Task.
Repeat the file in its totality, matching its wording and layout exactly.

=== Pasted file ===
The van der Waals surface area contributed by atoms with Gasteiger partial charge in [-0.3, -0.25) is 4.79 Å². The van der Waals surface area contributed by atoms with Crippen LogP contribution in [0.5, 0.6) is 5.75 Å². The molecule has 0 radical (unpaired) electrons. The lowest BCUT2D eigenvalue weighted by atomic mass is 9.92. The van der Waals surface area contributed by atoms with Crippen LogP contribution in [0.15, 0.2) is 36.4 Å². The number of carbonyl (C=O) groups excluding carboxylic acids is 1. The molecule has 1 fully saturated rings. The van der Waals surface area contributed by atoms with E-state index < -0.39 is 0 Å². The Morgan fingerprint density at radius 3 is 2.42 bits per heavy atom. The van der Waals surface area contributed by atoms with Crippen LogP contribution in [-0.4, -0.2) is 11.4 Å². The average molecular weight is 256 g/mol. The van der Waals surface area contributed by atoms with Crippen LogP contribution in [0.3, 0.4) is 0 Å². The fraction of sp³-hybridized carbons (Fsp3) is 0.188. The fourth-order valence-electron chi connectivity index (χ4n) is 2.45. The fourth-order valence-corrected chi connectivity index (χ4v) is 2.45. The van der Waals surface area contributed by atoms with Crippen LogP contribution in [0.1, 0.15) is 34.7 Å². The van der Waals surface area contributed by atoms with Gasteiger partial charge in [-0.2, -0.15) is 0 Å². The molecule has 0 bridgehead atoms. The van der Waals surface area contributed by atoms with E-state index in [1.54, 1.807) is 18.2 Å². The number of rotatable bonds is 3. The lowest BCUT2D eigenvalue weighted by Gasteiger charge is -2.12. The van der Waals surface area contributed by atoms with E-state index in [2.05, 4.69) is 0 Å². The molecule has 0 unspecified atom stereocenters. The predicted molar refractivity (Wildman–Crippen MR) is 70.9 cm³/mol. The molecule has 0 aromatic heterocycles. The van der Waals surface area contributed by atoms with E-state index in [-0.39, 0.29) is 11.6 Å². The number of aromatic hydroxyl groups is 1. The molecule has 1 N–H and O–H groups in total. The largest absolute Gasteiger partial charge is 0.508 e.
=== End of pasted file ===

The van der Waals surface area contributed by atoms with Gasteiger partial charge in [-0.3, -0.25) is 4.79 Å². The van der Waals surface area contributed by atoms with Crippen LogP contribution in [0.5, 0.6) is 5.75 Å². The molecule has 0 radical (unpaired) electrons. The lowest BCUT2D eigenvalue weighted by atomic mass is 9.92. The van der Waals surface area contributed by atoms with Crippen LogP contribution in [0.15, 0.2) is 36.4 Å². The number of carbonyl (C=O) groups excluding carboxylic acids is 1. The molecule has 1 fully saturated rings. The van der Waals surface area contributed by atoms with E-state index < -0.39 is 0 Å². The Morgan fingerprint density at radius 3 is 2.42 bits per heavy atom. The van der Waals surface area contributed by atoms with Crippen LogP contribution in [-0.4, -0.2) is 11.4 Å². The average molecular weight is 256 g/mol. The van der Waals surface area contributed by atoms with Crippen LogP contribution in [0.3, 0.4) is 0 Å². The fraction of sp³-hybridized carbons (Fsp3) is 0.188. The fourth-order valence-electron chi connectivity index (χ4n) is 2.45. The fourth-order valence-corrected chi connectivity index (χ4v) is 2.45. The van der Waals surface area contributed by atoms with Crippen LogP contribution in [0.1, 0.15) is 34.7 Å². The van der Waals surface area contributed by atoms with Gasteiger partial charge in [-0.2, -0.15) is 0 Å². The molecule has 0 bridgehead atoms. The van der Waals surface area contributed by atoms with E-state index in [1.54, 1.807) is 18.2 Å². The number of rotatable bonds is 3. The lowest BCUT2D eigenvalue weighted by Gasteiger charge is -2.12. The van der Waals surface area contributed by atoms with E-state index in [2.05, 4.69) is 0 Å². The molecule has 0 unspecified atom stereocenters. The predicted molar refractivity (Wildman–Crippen MR) is 70.9 cm³/mol. The molecule has 0 aromatic heterocycles. The van der Waals surface area contributed by atoms with E-state index in [-0.39, 0.29) is 11.6 Å². The number of aromatic hydroxyl groups is 1. The molecule has 1 N–H and O–H groups in total. The largest absolute Gasteiger partial charge is 0.508 e.